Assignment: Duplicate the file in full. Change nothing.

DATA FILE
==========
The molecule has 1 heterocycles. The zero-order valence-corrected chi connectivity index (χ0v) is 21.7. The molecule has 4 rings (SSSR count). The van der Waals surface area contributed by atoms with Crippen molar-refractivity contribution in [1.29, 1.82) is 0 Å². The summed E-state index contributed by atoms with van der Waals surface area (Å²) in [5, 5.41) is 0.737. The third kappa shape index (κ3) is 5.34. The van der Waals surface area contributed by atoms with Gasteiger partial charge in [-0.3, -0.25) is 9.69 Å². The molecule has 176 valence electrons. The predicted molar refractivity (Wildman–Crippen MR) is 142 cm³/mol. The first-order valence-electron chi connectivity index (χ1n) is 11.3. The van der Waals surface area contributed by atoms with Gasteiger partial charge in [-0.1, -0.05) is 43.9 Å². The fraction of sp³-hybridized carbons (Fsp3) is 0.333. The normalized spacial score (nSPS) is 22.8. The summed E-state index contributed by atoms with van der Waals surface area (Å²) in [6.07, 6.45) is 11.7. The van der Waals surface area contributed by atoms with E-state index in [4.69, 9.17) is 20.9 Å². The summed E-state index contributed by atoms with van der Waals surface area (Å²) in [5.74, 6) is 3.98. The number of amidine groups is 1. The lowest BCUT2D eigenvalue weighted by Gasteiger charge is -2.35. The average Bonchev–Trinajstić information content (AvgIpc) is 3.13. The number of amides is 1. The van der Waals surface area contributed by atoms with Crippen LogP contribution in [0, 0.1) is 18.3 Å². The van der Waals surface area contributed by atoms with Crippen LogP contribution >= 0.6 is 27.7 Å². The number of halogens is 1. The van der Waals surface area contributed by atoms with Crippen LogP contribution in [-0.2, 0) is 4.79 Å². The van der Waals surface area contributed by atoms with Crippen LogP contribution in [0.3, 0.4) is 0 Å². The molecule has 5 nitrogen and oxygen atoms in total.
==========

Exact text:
The molecule has 1 heterocycles. The zero-order valence-corrected chi connectivity index (χ0v) is 21.7. The molecule has 4 rings (SSSR count). The van der Waals surface area contributed by atoms with Crippen molar-refractivity contribution in [1.29, 1.82) is 0 Å². The summed E-state index contributed by atoms with van der Waals surface area (Å²) in [5, 5.41) is 0.737. The third kappa shape index (κ3) is 5.34. The van der Waals surface area contributed by atoms with Gasteiger partial charge in [-0.3, -0.25) is 9.69 Å². The molecule has 176 valence electrons. The predicted molar refractivity (Wildman–Crippen MR) is 142 cm³/mol. The first-order valence-electron chi connectivity index (χ1n) is 11.3. The van der Waals surface area contributed by atoms with Gasteiger partial charge in [-0.1, -0.05) is 43.9 Å². The fraction of sp³-hybridized carbons (Fsp3) is 0.333. The normalized spacial score (nSPS) is 22.8. The summed E-state index contributed by atoms with van der Waals surface area (Å²) in [6.07, 6.45) is 11.7. The van der Waals surface area contributed by atoms with E-state index in [4.69, 9.17) is 20.9 Å². The summed E-state index contributed by atoms with van der Waals surface area (Å²) in [5.74, 6) is 3.98. The number of amidine groups is 1. The lowest BCUT2D eigenvalue weighted by Gasteiger charge is -2.35. The average Bonchev–Trinajstić information content (AvgIpc) is 3.13. The number of amides is 1. The van der Waals surface area contributed by atoms with Crippen LogP contribution in [0, 0.1) is 18.3 Å². The van der Waals surface area contributed by atoms with Crippen LogP contribution >= 0.6 is 27.7 Å². The number of halogens is 1. The van der Waals surface area contributed by atoms with Crippen LogP contribution in [-0.2, 0) is 4.79 Å². The van der Waals surface area contributed by atoms with Crippen LogP contribution in [0.3, 0.4) is 0 Å². The molecule has 5 nitrogen and oxygen atoms in total.